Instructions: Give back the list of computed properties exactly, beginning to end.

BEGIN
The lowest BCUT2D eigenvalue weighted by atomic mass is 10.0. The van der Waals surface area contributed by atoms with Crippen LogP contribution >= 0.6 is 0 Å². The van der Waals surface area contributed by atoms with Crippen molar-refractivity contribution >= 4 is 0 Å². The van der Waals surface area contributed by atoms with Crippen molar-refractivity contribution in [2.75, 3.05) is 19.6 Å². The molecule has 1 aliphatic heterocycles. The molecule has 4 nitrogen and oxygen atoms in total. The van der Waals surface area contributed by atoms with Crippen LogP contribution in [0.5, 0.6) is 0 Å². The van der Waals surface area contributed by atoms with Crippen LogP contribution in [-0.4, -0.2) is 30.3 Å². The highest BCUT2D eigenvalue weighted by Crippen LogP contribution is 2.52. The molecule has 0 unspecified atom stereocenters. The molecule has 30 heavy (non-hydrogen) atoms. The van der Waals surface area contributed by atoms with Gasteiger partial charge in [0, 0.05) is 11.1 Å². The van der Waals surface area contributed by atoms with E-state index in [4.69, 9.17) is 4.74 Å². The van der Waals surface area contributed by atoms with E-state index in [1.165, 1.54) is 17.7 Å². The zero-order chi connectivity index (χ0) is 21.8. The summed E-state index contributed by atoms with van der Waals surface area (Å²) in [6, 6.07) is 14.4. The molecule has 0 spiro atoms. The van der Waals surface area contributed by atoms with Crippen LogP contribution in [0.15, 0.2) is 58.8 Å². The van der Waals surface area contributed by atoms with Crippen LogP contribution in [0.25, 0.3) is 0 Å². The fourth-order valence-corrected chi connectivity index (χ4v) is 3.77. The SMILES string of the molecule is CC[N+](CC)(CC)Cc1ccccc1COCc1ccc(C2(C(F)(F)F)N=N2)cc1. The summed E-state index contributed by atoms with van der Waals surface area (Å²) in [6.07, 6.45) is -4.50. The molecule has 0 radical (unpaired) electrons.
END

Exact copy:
The lowest BCUT2D eigenvalue weighted by atomic mass is 10.0. The van der Waals surface area contributed by atoms with Crippen LogP contribution >= 0.6 is 0 Å². The van der Waals surface area contributed by atoms with Crippen molar-refractivity contribution >= 4 is 0 Å². The van der Waals surface area contributed by atoms with Crippen molar-refractivity contribution in [2.75, 3.05) is 19.6 Å². The molecule has 1 aliphatic heterocycles. The molecule has 4 nitrogen and oxygen atoms in total. The van der Waals surface area contributed by atoms with Crippen LogP contribution in [0.5, 0.6) is 0 Å². The van der Waals surface area contributed by atoms with Crippen LogP contribution in [-0.4, -0.2) is 30.3 Å². The highest BCUT2D eigenvalue weighted by Crippen LogP contribution is 2.52. The molecule has 0 unspecified atom stereocenters. The molecule has 30 heavy (non-hydrogen) atoms. The van der Waals surface area contributed by atoms with Gasteiger partial charge in [0, 0.05) is 11.1 Å². The van der Waals surface area contributed by atoms with E-state index in [4.69, 9.17) is 4.74 Å². The van der Waals surface area contributed by atoms with E-state index in [1.165, 1.54) is 17.7 Å². The zero-order chi connectivity index (χ0) is 21.8. The summed E-state index contributed by atoms with van der Waals surface area (Å²) in [6, 6.07) is 14.4. The molecule has 0 spiro atoms. The van der Waals surface area contributed by atoms with Crippen LogP contribution in [0.15, 0.2) is 58.8 Å². The van der Waals surface area contributed by atoms with Crippen LogP contribution in [0.25, 0.3) is 0 Å². The fourth-order valence-corrected chi connectivity index (χ4v) is 3.77. The SMILES string of the molecule is CC[N+](CC)(CC)Cc1ccccc1COCc1ccc(C2(C(F)(F)F)N=N2)cc1. The summed E-state index contributed by atoms with van der Waals surface area (Å²) in [6.07, 6.45) is -4.50. The molecule has 0 radical (unpaired) electrons.